SodaStream, an Israeli manufacturer of fizzy drink devices, gained visibility in the U.S. and Europe as a healthy and environment friendly alternative to carbonated giants like Coca Cola.
But soon after relocating from a controversial site in the occupied West Bank to a new facility in southern Israel, executives realised that the company is facing a new challenge: streamlining operations in order to stay competitive with low-cost manufacturer rivals from China while quenching a fast-growing thirst for its bubbly beverages.
To rein in costs and make SodaStream’s four manufacturing lines more efficient, executives decided to automate assembly lines with robots, computerise production, and connect all manufacturing processes under one control system.
The multi-year project was aimed at boosting output to keep pace with 30 percent yearly sales surges, while utilising artificial intelligence, machine learning and cloud computing to get a better handle on optimising production.
“We continued to grow rapidly and were packed with endless employees. The dining room was full. The production side was full. We knew that we wouldn’t be able to allow ourselves to keep operating the same way… whether in terms of space, efficiency, or in terms of costs,” said Kfir Suissa, chief operation officer at SodaStream, which was acquired by PepsiCo in 2018 for US$3.2 billion.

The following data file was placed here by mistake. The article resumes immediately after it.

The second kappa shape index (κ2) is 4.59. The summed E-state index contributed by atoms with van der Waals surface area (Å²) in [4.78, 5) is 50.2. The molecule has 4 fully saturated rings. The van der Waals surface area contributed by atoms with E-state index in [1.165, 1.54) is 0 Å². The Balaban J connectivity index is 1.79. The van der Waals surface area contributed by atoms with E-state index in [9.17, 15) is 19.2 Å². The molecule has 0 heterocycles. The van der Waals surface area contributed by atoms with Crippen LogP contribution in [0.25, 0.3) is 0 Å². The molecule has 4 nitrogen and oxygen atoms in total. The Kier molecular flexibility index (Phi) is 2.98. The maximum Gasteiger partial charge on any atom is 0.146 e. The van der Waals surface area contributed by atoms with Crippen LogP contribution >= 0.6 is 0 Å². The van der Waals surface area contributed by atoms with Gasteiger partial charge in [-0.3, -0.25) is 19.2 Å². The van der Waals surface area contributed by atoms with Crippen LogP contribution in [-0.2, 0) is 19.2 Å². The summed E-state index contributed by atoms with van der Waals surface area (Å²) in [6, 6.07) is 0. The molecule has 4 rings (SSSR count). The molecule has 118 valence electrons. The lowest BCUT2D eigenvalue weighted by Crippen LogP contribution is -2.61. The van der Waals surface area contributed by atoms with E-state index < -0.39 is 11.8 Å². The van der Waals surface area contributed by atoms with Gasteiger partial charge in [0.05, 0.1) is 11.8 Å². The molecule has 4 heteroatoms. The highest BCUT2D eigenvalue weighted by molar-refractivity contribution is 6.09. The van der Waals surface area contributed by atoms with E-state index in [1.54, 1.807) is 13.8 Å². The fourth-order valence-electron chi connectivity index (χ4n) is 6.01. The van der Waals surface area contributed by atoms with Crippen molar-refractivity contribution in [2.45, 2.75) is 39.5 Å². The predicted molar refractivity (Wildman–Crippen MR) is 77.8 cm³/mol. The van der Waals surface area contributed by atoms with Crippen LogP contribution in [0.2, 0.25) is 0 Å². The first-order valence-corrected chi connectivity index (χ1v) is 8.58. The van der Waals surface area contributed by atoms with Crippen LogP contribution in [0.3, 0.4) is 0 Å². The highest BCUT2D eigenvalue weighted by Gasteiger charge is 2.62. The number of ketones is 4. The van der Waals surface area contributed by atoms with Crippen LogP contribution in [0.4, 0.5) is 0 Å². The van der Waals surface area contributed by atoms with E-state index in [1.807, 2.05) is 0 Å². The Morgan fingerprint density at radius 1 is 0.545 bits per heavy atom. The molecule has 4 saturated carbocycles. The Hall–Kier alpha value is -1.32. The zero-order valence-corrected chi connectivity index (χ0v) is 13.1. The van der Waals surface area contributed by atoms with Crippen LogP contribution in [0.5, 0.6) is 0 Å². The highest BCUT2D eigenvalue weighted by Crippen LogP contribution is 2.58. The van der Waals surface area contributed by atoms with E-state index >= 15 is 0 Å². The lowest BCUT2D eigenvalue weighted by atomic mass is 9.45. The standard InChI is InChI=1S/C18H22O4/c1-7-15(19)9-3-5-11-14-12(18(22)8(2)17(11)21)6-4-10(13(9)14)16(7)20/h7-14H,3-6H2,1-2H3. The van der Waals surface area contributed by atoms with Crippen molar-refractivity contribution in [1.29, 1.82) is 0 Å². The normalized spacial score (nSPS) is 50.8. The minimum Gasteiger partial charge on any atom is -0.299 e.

“In order to expand output per square feet, you need to develop creative solutions, based on automation and based on robots — this is the direction we are heading,” Suissa said.
IoT sensors optimise machine performance
SodaStream’s move is part of a global trend among industrial manufacturers to embrace the internet of things (IoT) by deploying sensors throughout plants, harnessing data, and migrating computing to the cloud. The innovation helps optimise machine performance, reduce downtime and automate shop floors.
Among Israeli multinationals, SodaStream is an outlier. While the country has been the launchpad for numerous technology businesses, there are precious few Israeli companies that manufacture consumer products domestically for sales abroad.
Some 1,400 employees work at its principal plant in Lehavim, located in southern Israel near the Bedouin Arab city of Rahav. The four production lines include syrup manufacturing, production of a metal cylinder for pressurized CO2 for the fizz, a plastics production facility for the device’s reusable bottle, and a plant that assembles all of the components.
The first element of the plant modernisation project involved automating the company’s manual assembly lines. A year ago, assembly line and packaging robots went into operation, reducing headcount from 40 to two on some production lines, Suissa said.
AI cameras monitor for quality assurance
In another realm of the digitisation project, SodaStream is developing cameras powered by artificial intelligence that will sort CO2 containers and perform quality assurance checks.
“When you think about assembly, you think about China and India,” said Suissa. “If we want to compete with the Far East, we must develop those sophisticated tools. We need to improve.”
In a report last year, Bain & Co. said that the market for industrial IoT is expected to reach $200 billion by 2021, though adoption among manufacturers is proceeding slower than expected. SodaStream’s digital manufacturing push comes as the world’s top manufacturers are increasingly looking to Israeli startups for smart manufacturing solutions, especially in process optimization, connected factories, and industrial cyber security.
One of the goals of the SodaStream digital transformation is to monitor and improve efficiency of factory machinery — measured as Overall Equipment Effectiveness, or OEE.